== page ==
Real Ones – All For The Neighbourhood

Real Ones. What’s in a name? In this credibility climate that followed the rejection of 90’s manufactured pop musical integrity is the indie holy grail. Almost more important than the tunes these days is being perceived as ‘real’. So these five Bergen boys calling themselves Real Ones is either a statement of intent from a cocky band assured of their own abilities and contribution (think The Music) or a nervous assurance to the hip end of the record-buying public; as if a casual browser will wade through all your McFly’s and James Blunt’s before spotting this band’s name emblazoned on the record cover and think, ‘oh, well that’s ok then…’. There is no denying the confidence that courses through Real Ones latest record All For The Neighbourhood, nor the desire to impress that is suggested by the vast array of instruments which sometimes seem to have been thrown into the mix solely to demonstrate the vast array of instruments the band can play.

Real Ones have been knocking around for over a decade, and have already released a couple of albums of their likeable folk-pop, but All For The Neighbourhood is essentially acting as their breakthrough to the Norwegian big-league. The album opens with a short whimsical instrumental ‘Hello’ before careering headlong into the tight banjo twang of ‘Every Dog Has His Day’. Combining barn-dance violins with a perfectly weighted ‘hey hey’ chorus I think this is probably my favourite single of the year until the urgent bass-line of next track ‘Outlaw’ kicks in. The driving rhythm section and SoCal harmonies on this effort confirm Real Ones as ploughing a similar furrow to fellow countrymen The Lionheart Brothers, but despite the ‘perfect summer soundtrack’ and ‘Beach boys harmonies’ plaudits levelled at the latter this is actually, whisper it, a lot more fun; a wonderfully infectious whooping refrain supplemented by boogie piano and more energetic strings.

These two songs are so good the rest of the album could hardly be blamed for faltering, and indeed Real Ones settle into a mellower groove thereafter. ‘The Neighbourhood’ opens with a 70’s throwback ‘Heard It Through The Grapevine’ organ jangle before a geriatric sitar joins in. These international musical interjections: the sitars, the afrobeat guitar shuffle of the lovely ‘Lonesome Town’, the oriental flavour of ‘Hello’, never really lend the record an exotic air. Rather they are somehow naturally integrated with the Real Ones sound, which, for all the banjos and violins, may really, I suspect, just be Scandinavian indie-pop. Lyrically though the influence is very much the small dusty Old West town, as evidenced by the song titles, but there are suggestions of a less sentimental stance at times. ‘It’s all for the common good/ I’d think that way if I only could’ Jørgen Sandvik sings in ‘The Neighbourhood’, as close as Real Ones get to being anti-establishment, whilst on ‘Every Dog Has His Day’ he laments that ‘all we care about is that America loves us back’, the one obvious assertion of national identity and a surprising one given the musical bent of Real Ones. Ultimately though, for all the American influence, they don’t actually sound very American. There’s something vaguely British about the whole affair; as if Paul McCartney and George Harrison (it would explain the sitar) moseyed off to live on a ranch with the Flaming Lips poppier bits.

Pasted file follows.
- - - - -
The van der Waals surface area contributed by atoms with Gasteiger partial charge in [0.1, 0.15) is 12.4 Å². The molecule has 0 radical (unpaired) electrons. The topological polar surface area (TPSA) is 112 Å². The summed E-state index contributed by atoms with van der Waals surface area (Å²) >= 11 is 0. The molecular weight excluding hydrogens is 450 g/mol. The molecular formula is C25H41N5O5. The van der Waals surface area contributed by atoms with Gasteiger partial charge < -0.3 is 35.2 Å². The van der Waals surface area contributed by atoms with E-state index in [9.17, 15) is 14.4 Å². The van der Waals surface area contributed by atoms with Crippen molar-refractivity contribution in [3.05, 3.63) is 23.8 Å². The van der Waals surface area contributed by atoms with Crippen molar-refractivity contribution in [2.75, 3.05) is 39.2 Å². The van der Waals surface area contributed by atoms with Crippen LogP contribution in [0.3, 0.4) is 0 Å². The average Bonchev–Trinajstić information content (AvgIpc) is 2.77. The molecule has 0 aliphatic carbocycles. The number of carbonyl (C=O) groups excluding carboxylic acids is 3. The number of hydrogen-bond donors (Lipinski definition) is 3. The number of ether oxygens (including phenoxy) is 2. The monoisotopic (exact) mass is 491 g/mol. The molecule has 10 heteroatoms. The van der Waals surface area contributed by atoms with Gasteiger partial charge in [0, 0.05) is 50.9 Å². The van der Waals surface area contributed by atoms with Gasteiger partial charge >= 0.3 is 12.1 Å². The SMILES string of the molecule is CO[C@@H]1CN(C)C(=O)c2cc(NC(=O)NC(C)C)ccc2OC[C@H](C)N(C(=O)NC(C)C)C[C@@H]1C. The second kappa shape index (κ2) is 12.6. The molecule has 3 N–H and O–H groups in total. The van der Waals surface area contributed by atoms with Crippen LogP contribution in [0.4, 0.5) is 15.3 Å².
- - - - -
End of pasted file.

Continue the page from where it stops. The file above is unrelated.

All For The Neighbourhood is, at any rate, chock full of great songs. It’s a record brimming with, if not great originality, masses of invention and joyful abandon, from the euphoric (kazoo lead? Probably.) instrumental breakdown in ‘Tomorrow’, through the unashamedly Rufus Wainwright slow-dance verse of the twinkly ‘I Will Not Let You Down’, to the final Abbey Road wig-out of ‘Come On Over’, and of course those two killer tracks at the start. All For The Neighbourhood isn’t a groundbreaking, experimental, psychedelic ramble, despite the foreign touches. It’s not particularly cool, and it’s certainly not very 2008.

So not ‘real ones’? You know what, I think I was wrong in restricting their naming-motivation, lets add a third option: Real Ones couldn’t give a damn about credibility, they picked the name because they happened to like it, and they wouldn’t even know about the post-nineties credibility climate because they still think it’s 1973. And thank God for that. Arch-experimentalists and Real Ones heroes Wilco tried to make this album with their last effort Sky Blue Sky, blending McCartney-esque pop sensibilities with the alt-country of, well, Wilco. It was ok. This is a gem.


First published on, 2008


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